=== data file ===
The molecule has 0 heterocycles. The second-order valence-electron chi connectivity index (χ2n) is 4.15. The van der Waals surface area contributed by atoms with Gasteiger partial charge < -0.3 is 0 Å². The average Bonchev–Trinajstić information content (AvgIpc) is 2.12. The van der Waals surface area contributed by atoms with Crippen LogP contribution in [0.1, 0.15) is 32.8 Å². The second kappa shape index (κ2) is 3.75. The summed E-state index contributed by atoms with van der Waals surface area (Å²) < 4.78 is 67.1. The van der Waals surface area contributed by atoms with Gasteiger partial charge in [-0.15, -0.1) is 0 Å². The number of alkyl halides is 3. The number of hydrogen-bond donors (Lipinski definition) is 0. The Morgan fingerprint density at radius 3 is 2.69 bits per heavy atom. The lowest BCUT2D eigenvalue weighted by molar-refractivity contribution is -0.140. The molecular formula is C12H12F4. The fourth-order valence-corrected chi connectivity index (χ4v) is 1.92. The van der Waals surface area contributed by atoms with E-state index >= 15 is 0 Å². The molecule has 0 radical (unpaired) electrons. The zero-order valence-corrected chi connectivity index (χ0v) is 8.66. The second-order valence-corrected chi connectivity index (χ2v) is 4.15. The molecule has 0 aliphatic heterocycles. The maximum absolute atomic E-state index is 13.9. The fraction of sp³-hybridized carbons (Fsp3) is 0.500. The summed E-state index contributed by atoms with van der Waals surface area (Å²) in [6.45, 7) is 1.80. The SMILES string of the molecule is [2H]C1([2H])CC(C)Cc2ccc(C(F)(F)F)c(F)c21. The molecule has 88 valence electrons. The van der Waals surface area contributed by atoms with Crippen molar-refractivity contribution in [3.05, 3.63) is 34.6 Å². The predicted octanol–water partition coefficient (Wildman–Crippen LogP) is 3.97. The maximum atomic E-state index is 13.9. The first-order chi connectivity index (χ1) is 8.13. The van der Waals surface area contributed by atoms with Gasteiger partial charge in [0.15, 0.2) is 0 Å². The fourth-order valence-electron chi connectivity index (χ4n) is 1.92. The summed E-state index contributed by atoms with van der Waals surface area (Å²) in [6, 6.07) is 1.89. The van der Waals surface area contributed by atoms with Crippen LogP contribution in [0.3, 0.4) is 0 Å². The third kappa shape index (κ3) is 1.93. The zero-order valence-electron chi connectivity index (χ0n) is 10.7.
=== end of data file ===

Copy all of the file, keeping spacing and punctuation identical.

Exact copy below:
The molecule has 0 heterocycles. The second-order valence-electron chi connectivity index (χ2n) is 4.15. The van der Waals surface area contributed by atoms with Gasteiger partial charge < -0.3 is 0 Å². The average Bonchev–Trinajstić information content (AvgIpc) is 2.12. The van der Waals surface area contributed by atoms with Crippen LogP contribution in [0.1, 0.15) is 32.8 Å². The second kappa shape index (κ2) is 3.75. The summed E-state index contributed by atoms with van der Waals surface area (Å²) < 4.78 is 67.1. The van der Waals surface area contributed by atoms with Gasteiger partial charge in [-0.15, -0.1) is 0 Å². The number of alkyl halides is 3. The number of hydrogen-bond donors (Lipinski definition) is 0. The Morgan fingerprint density at radius 3 is 2.69 bits per heavy atom. The lowest BCUT2D eigenvalue weighted by molar-refractivity contribution is -0.140. The molecular formula is C12H12F4. The fourth-order valence-corrected chi connectivity index (χ4v) is 1.92. The van der Waals surface area contributed by atoms with E-state index >= 15 is 0 Å². The molecule has 0 radical (unpaired) electrons. The zero-order valence-corrected chi connectivity index (χ0v) is 8.66. The second-order valence-corrected chi connectivity index (χ2v) is 4.15. The molecule has 0 aliphatic heterocycles. The maximum absolute atomic E-state index is 13.9. The fraction of sp³-hybridized carbons (Fsp3) is 0.500. The summed E-state index contributed by atoms with van der Waals surface area (Å²) in [6.45, 7) is 1.80. The SMILES string of the molecule is [2H]C1([2H])CC(C)Cc2ccc(C(F)(F)F)c(F)c21. The molecule has 88 valence electrons. The van der Waals surface area contributed by atoms with Crippen molar-refractivity contribution in [3.05, 3.63) is 34.6 Å². The predicted octanol–water partition coefficient (Wildman–Crippen LogP) is 3.97. The maximum atomic E-state index is 13.9. The first-order chi connectivity index (χ1) is 8.13. The van der Waals surface area contributed by atoms with Gasteiger partial charge in [0.15, 0.2) is 0 Å². The fourth-order valence-electron chi connectivity index (χ4n) is 1.92. The summed E-state index contributed by atoms with van der Waals surface area (Å²) in [6, 6.07) is 1.89. The van der Waals surface area contributed by atoms with Crippen LogP contribution in [0.3, 0.4) is 0 Å². The third kappa shape index (κ3) is 1.93. The zero-order valence-electron chi connectivity index (χ0n) is 10.7.